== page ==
Squish the Bunny, an Austin and Ally oneshot

I do not own Austin and Ally. This is by special request of Naada. Reviews are greatly appreciated.

Relationships aren't supposed to be like this. You're not supposed to fall in love at such a young age. And you're certainly not supposed to miss out on growing old together. Old being eight in this case.

Perhaps he should explain.

Back in kindergarten, they were making Valentines Day cards. He was at the boys' table, drawing dilapidated hearts for his mother.

That's when her crayon broke.

"Can I have that red crayon?" she had asked, pointing to the one by his elbow.

"Yeah, sure."

That's when their hands brushed.

That's when he fell. Hard. So hard that he was afraid he'd skinned his knees, and that he'd come home, with Hello Kitty bandages (the nurse had run out of Spiderman) and his mother would wonder what had happened.

'Well, I was making you a valentine...'

'And?'

'There was this girl...'

He planted his feet firmly on the ground. He couldn't fall if he never got out of this chair.

"Lunch time!" the teacher had called.

And off the chair, straight into the ground he went.

Man, he knew he should have gotten velcro sneakers.

She had helped him up. Then she'd kissed his cheek, all shyly, like she wasn't sure if it was the right thing to do. "Do you need help tying your shoe?"

"Okay." He himself had learned last month, but he wasn't going to stop her. She made him feel all warm and fuzzy inside.

"Bunny crosses his ears, and goes under the bridge. Squish the bunny, squish him!" She yanks the strings tight. He's pretty sure that's not how the rhyme goes. "Loop and wind and back through the tunnel. Squish him, squish him!"

"Who taught you how to do that?" The rhyme, not the shoe tying. He left her to figure that one out.

"My big brother. He just taught me last week." She grinned proudly.

His stomach churned, from being late to lunch or that smile, that he could not determine, so he took her hand. "Come on. They're going to leave without us."

He grabbed his lunchbox, a hard plastic Ninja Turtle case.

Grabbing her own lunch, which was in a simple brown bag, she let him lead her to the back of the line. The single file line, where he continued to hold his hand behind his back so she could hang on.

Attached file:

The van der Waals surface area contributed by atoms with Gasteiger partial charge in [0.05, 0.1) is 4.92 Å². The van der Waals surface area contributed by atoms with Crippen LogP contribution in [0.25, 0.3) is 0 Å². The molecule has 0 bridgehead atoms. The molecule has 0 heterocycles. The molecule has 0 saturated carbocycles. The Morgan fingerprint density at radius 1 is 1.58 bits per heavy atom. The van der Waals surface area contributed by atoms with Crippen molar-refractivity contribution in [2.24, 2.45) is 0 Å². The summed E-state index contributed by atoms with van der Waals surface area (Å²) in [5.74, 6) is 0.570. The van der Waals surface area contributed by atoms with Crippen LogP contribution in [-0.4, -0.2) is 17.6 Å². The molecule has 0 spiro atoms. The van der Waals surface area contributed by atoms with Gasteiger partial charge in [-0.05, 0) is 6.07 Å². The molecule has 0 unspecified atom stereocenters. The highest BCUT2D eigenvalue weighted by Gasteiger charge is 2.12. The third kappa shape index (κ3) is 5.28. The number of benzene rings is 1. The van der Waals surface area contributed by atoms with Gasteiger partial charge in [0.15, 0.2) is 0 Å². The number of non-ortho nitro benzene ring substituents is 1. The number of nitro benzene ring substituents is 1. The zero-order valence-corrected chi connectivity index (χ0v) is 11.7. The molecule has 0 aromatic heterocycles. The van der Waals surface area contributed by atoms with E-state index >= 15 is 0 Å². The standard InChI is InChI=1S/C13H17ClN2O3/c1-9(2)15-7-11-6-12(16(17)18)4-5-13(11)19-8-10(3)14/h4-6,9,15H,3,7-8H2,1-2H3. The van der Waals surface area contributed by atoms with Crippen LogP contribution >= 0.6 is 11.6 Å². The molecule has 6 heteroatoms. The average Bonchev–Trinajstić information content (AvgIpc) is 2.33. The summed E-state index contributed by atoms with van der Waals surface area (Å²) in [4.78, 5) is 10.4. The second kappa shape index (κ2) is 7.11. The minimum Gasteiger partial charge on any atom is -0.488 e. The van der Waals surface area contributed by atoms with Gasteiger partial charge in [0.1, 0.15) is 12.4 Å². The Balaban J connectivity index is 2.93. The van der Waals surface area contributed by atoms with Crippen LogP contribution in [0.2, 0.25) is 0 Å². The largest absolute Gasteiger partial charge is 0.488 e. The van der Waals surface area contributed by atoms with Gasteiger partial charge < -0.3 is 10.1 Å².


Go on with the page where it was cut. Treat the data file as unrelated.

Yeah, you could have called him smitten.

"Ooh, cool Thermos," she had said, mouth full of peanut butter.

"I got it for my birthday." He quickly took out the napkin and stuffed it in his pocket.

"What was that?"

That time, she had the decency to swallow first.

"Nothing."

"It was definitely something."

"Nope." He opened the Thermos, digging beneath his juice box to find his spoon. Distracted, he didn't notice until it was too late that there were a pair of blue glittered hands reaching for his pocket.

She cleared her throat. "Happy Valentines Day sweetie! Love mommy and daddy."

He was blushing darker than that red crayon.

Snatching the napkin from her, he balled it up. So his parents liked to write him notes in his lunch. They loved him.

Her bag crinkled as she took out her own napkin. She gave it to him.

"What's this for?"

"Read it."

"Mallory, steer clear of Cupid. He's nothing but trouble. Like Sherman." He set it on the table. "Like Sherman?"

She used it to wipe her mouth. "My brother says love is gross."

He nodded.

Her brother was so wrong.

(the page breaks here)

For her seventh birthday, he got her a ring. Nothing too fancy. Just something from a gumball machine that would probably break within a week.

It didn't.

Not in a week. Not in a month.

"Hey Mal." He took a seat next to her, pecking her cheek.

She blushed. She always blushed.

"Hi." Wiping her mouth with her napkin, he noticed the note.

'Mallory, mom's picking you up early for the dentist. Remember to floss! Like Sherman.'

"How come it's always your brother writing your notes?" He peeled back the lid of his pudding cup.

"Mommy's not home in the morning."

"What about your dad?"

A tear ran down her cheek. She wipedit away, leaving a streak of marker pen. "Daddy's gone."

He dropped his spoon.

Great. Now he had a dirty spoon and a crying girlfriend.